Basics of Policy, Regulation and Standards of Net-Metering

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Solar power has come a long way since its humble beginnings. Many establishments, companies and even households are embracing solar as their source of energy to power their homes and businesses. It has become so modern that it continues to advance. One of its biggest and most beneficial advancements to consumers is not just the physical structure of the system, but its way of storing and utilizing the energy generated. Net-metering is an electricity policy for consumers who own renewable energy facilities to allow them to use electricity whenever needed while contributing their production to the grid.

Net metering is the first mechanism of the Renewable Act of 2008 in the Philippines which has been implemented. 

On 27 May 2013, the Energy Regulatory Commission adopted ERC Resolution 09, Series of 2013 approving the Rules Enabling the Net-Metering Program for Renewable Energy. This resolution was published on 10 July 2013 in newspapers of general circulation in the country and took effect 15 days thereafter. Thus, the Net-Metering Rules took effect in the Philippines on July 24, 2013. The Net-Metering Program is available only to On-Grid distribution systems (or DUs connected to the transmission grid). 

Net-metering allows customers of Distribution Utilities (DUs) to install an on-site Renewable Energy (RE) facility not exceeding 100 kilowatts (kW) in capacity so they can generate electricity for their own use. Any electricity generated that is not consumed by the customer is automatically exported to the DU’s distribution system. The DU then gives a peso credit for the excess electricity received equivalent to the DU’s blended generation cost, excluding other generation adjustments, and deducts the credits earned to the customer’s electric bill. Net-metering, as defined under Section 4 (gg) of the RE Law, refers only to a system appropriate for Distributed Generation (DG). DG, as defined under Section 4 (j) of the RE Law, as small generation entities supplying directly to the distribution grid, any one of which shall not exceed one hundred kilowatts (100 kW) in capacity.

Solar, wind, biomass or biogas energy systems or other RE systems not exceeding 100kW in power generating capacity, capable of being installed within the customer premises are eligible for net-metering program. DU customers who are in good credit standing in the payment of their electric bills to their DU are also qualified to participate in the Net-Metering Program for Renewable Energy. These customers are referred to in the Rules as “Qualified End-Users” or QE.

Meanwhile, contestable customers getting their power supply from a Retail Electricity Supplier (RES) are not eligible to join the Net-Metering program. This is because the excess electricity received by the DU from the QE can only be distributed to the DU’s other customers, and the credit to be given for the excess electricity received by the DU is equivalent to the DU’s blended generation costs.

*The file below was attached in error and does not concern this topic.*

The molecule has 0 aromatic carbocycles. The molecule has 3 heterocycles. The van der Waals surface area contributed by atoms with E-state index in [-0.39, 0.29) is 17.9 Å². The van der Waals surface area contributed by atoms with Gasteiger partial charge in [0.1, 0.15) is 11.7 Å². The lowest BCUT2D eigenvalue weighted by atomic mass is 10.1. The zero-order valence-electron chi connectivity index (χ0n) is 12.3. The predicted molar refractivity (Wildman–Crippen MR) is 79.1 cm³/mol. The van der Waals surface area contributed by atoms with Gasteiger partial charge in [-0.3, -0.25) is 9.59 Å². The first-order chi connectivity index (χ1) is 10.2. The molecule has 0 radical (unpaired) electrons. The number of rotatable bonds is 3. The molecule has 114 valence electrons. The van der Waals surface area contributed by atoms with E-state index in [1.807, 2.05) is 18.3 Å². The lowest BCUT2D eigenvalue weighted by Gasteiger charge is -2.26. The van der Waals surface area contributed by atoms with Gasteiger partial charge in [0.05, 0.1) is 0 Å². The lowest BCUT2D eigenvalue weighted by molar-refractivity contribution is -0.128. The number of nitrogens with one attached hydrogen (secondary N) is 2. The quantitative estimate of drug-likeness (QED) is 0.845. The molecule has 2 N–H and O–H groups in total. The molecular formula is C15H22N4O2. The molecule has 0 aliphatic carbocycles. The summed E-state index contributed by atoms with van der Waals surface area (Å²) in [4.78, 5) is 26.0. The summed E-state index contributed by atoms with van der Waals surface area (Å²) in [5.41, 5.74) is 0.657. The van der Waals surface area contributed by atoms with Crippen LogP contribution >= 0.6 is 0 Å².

The benefit of going into net-metering reduces the amount of electricity that the user buys from their local DU. The rate of savings and avoided cost realized on electricity generated for own use equates to the DU’s retail rate. It consists of charges for generation, transmission, system loss, distribution, subsidies, taxes and other charges. Net-metering makes the user earn peso credits on any excess electricity exported to the DU equivalent to the DU’s blended generation cost, excluding other generation adjustments. The peso credits earned is used to reduce the user’s electric bill. Users can identify the DU’s blended generation for a particular month by accessing its website. DUs are required to publish in their website their monthly generation cost. In that way users can know how much credit they are entitled to on any excess electricity exported to the DU.

DU may opt to install two uni-directional meters to measure import and export  energy. One is to meter energy the user buys from local DU and the other is to meter the energy that the user exports to the DU. The DU may at its option install a single bi-directional meter if it finds it to be more economical. This meter can meter both import and export energy. DU may also install a third meter in proximity to the RE facility to meter its RE generation. The total RE generation shall earn for the host DU RE Certificates which the DU can use to comply with Renewable Portfolio Standards (RPS) obligations.

Availability of net-metering will still incur additional charges. DUs shall impose a net-metering charge to all its customers who avail of net-metering equivalent to their existing ERC-approved supply and metering rate based on the exported energy as registered in the export meter. These charges shall cover the DU’s incremental costs related to system enhancement and additional meter reading and other operating costs. DUs also have the ability to apply  a different schedule of net-metering charges subject to ERC approval after due and hearing. These charges shall prevail until a different schedule of net-metering charges is approved by ERC.

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